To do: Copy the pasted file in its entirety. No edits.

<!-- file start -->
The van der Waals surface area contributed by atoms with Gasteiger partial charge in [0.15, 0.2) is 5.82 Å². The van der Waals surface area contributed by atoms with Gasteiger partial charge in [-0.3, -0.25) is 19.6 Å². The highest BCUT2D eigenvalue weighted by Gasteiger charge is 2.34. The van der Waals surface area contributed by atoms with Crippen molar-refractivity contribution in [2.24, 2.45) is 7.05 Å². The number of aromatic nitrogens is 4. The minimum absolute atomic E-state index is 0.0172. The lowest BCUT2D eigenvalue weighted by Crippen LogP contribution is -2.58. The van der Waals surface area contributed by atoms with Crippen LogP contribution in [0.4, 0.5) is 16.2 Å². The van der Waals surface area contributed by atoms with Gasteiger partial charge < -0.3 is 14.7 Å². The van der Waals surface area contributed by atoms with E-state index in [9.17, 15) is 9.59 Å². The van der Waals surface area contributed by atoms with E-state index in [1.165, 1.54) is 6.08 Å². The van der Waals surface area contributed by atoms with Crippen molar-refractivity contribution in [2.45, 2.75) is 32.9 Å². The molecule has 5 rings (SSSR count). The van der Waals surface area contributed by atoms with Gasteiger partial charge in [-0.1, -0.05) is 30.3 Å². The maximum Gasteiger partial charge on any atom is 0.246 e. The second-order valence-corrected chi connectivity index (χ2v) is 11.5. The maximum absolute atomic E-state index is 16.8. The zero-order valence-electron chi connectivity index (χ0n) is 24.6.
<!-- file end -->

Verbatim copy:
The van der Waals surface area contributed by atoms with Gasteiger partial charge in [0.15, 0.2) is 5.82 Å². The van der Waals surface area contributed by atoms with Gasteiger partial charge in [-0.3, -0.25) is 19.6 Å². The highest BCUT2D eigenvalue weighted by Gasteiger charge is 2.34. The van der Waals surface area contributed by atoms with Crippen molar-refractivity contribution in [2.24, 2.45) is 7.05 Å². The number of aromatic nitrogens is 4. The minimum absolute atomic E-state index is 0.0172. The lowest BCUT2D eigenvalue weighted by Crippen LogP contribution is -2.58. The van der Waals surface area contributed by atoms with Crippen LogP contribution in [0.4, 0.5) is 16.2 Å². The van der Waals surface area contributed by atoms with Gasteiger partial charge < -0.3 is 14.7 Å². The van der Waals surface area contributed by atoms with E-state index in [9.17, 15) is 9.59 Å². The van der Waals surface area contributed by atoms with E-state index in [1.165, 1.54) is 6.08 Å². The van der Waals surface area contributed by atoms with Crippen molar-refractivity contribution in [2.45, 2.75) is 32.9 Å². The molecule has 5 rings (SSSR count). The van der Waals surface area contributed by atoms with Gasteiger partial charge in [-0.1, -0.05) is 30.3 Å². The maximum Gasteiger partial charge on any atom is 0.246 e. The second-order valence-corrected chi connectivity index (χ2v) is 11.5. The maximum absolute atomic E-state index is 16.8. The zero-order valence-electron chi connectivity index (χ0n) is 24.6.